“You know what London pubs are like – you don’t know anyone and no-one knows your name”
Looking back over the blog, it turns out I’ve seen Chekhov’s Three Sisters four times in recent years and all of them have been a modern updating of some sort and now I’ve seen FiasCo Theatre’s version at a spruced up White Bear Theatre in Kennington, I’m on five for five. This uncredited adaptation sees the sisters moved to present day Britain, moved by their father from their beloved London to an unspecified place in the north (with a train station 12 miles away) and a military garrison nearby.
The Prozorovs are rechristened as the Earnshaws and in a nifty bit of renaming that nods to one of Chehov’s possible inspirations, Olga, Masha and Irina have become Charlotte, Emily and Anne. Ed Sheeran and Bastille may blast over the stereo but otherwise, the modern references are just lightly sprinkled throughout in just the right quantity – it is a pretty respectful, condensed take on the story which reiterates the crushing paralysis of inaction no matter the time or place.
Annemarie Highmore’s direction captures much of the emotional charge in this household and the sense it is tragically misplaced – her Emily and Nigel Fyfe’s tantalising Woodgrove (Vershinin) share something special in the illicit midst of their melancholy, Camilla Harding’s pragmatic, old-before-her-time schoolteacher Charlotte and Emily’s husband Brown (Kulygin), a studious Thom Petty, connect beautifully as the ones that should have perhaps gotten married instead.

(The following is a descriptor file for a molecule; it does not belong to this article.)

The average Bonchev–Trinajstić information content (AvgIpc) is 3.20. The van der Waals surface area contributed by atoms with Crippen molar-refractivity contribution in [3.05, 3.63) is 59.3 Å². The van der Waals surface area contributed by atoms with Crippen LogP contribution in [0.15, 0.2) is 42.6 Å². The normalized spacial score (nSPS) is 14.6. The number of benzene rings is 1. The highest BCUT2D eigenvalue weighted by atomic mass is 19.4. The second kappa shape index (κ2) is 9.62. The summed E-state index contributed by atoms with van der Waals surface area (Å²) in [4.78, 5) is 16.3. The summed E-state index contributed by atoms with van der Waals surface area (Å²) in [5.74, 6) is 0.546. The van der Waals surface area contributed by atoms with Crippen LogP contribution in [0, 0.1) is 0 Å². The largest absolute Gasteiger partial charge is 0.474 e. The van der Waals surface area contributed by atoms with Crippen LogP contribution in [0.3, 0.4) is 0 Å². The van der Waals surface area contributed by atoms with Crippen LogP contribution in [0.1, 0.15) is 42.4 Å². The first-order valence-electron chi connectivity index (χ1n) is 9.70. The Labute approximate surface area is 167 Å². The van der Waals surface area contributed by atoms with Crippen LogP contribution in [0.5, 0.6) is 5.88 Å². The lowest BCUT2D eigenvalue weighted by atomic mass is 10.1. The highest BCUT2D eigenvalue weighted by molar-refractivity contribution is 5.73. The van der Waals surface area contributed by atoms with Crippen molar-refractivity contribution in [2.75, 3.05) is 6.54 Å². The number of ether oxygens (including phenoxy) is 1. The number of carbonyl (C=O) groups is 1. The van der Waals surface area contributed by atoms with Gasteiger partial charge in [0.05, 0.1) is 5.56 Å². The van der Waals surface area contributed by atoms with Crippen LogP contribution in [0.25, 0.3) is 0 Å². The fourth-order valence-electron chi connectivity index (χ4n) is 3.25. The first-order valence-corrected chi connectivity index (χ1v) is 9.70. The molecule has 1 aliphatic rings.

And as the soldiers that battle Rachael Maclean’s Anne’s disinterest for her affections, Luke Jasztal’s soulfully handsome Tusenbach and Anneliese Friend’s gun-happy Yank Salter (Solyony in a fascinating gender switch) add more conflicted emotion into the pot – it’s quite the heady mix when it works. As with any updating, the need to create a social milieu that can explain the sisters’ emotional (and therefore physical) paralysis is a big challenge and one that is perhaps missing here, the power that Diana Vucane’s spiky Natasha wields as the ineffectual Andrew’s husband not quite sticking with the shift to modern society.
A couple of the supporting performances may struggle too, but in a household that has three types of gin in its drinks cabinet, it’s not really too much of a problem. And in the trio of Earnshaws, this Three Sisters has an intoxicating quality of its own, not least in the beautifully rippling echoes of the final scene.